Back in 1939, George Cukor brought together that year’s greatest women stars to play a bitchy, fast-talky comedy called The Women, based on a bitchy, fast-talky stage play by Clare Booth Luce, who used the show to back-stab some Manhattan types — and oh, did she do it. Unique — the fact that men were the center of all the conflict — but there were no men in the film! And he used the year’s top stars: Joan Crawford as the main bitch, Norma Shearer as the wife betrayed, Rosalind Russell as the treacherous friend, and Joan Fontaine as the young innocent who only yearns for her husband to take her back.
This is love, 1939 style. The film is all women; the subject is men, men, men. The plot: Norma is betrayed by a husband who falls for the gal at the perfume counter. She goes to Reno for a divorce and meets many women betrayed, and the women bond (the hook that will connect the old version with the new). Joan gets the guy and marries him but in the classic turnaround including sexy bathtub scene (oh did I always want a tub like that one…check it out).
With a lock-the-bad-gal-in-the-closet scene, the bonded women manage to get rid of the perfume counter vamp and, in a great finale, our heroine hears (by landline telephone) that her husband is coming back to her. No question. A guy wants to return, you are lucky to have him back, and arms outstretched, she runs to him….
The Women is considered a sort of campy classic. Writer/director Diane English (creator of the popular Murphy Brown), was fascinated by a film with women only and thought how wonderful to get a group of today’s great actresses together… a film without men. Producer Victoria Pearman read the script, loved it, and got it to Mick Jagger who loved it. It took 14 years to finally get it on film. Now, The (new) Women is about to open.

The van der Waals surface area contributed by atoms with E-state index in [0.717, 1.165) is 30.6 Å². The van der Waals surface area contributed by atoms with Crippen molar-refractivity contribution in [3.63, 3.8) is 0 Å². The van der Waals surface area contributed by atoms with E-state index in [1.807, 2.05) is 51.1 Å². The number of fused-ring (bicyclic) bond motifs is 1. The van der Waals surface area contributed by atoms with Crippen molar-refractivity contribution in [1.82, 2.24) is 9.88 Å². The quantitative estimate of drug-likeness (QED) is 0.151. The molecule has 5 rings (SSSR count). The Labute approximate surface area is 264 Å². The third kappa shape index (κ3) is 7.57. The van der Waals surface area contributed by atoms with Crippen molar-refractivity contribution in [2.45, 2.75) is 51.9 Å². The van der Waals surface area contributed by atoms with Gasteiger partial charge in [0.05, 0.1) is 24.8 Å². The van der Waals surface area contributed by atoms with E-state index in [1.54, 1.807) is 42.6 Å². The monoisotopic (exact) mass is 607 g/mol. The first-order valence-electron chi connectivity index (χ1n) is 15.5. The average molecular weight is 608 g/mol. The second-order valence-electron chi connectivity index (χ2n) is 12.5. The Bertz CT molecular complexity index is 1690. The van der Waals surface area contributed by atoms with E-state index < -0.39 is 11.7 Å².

But the 1939 world of women is not 2008. Women bonding to do little tricks to capture a lost husband is not going to wash. The question today: Do you want him back? And so Diane English decided that the link between the old and new was the bonding of women.
Yesterday, at The Four Seasons in Beverly Hills, these classy ladies met to talk about the storyline and how times have changed.
This year’s women? Meg Ryan — gorgeous with a headful of wild curls; sexy and sensuous Eva Mendes, but, as she herself explains: “I’m not the complete bitch that Joan Crawford played, and she was so marvelous! I played it this way. She’s got the guy…for a while…and maybe when she’s finished, she’ll give him back”; Annette Bening, cooler than the marvelous wild role she played in Being Julia; Cloris Leachman who, at a certain age and with a great new hair style, is looking so great; and others in the film but not at the table — Candice Bergen, Bette Midler, Debra Messing, Jada Pinkett Smith, Carrie Fischer, and Debi Mazar. They are the women!
Since there was no way to use the original plotline, the key word became bonding. Not getting the guy back, but two women friends falling apart and coming back together. Two non-gay women bonding. Great women…and no men.
Meg Ryan talked about her childhood friends, how without bonding with women the world would not be the same. Annette Bening spoke about her home, her children, her career, and how she still needed her school friends, her early career friends; they were strong links of her life.
English said that fans of the original film will find their favorite scenes intact — the bathtub, the nail varnish…
I loved the old and can’t wait to check out the new. The ’39 film advertised: all about men. Today, it’s all about women.
Picturehouse Entertainment's 'The Women' is in theaters on September 12, 2008.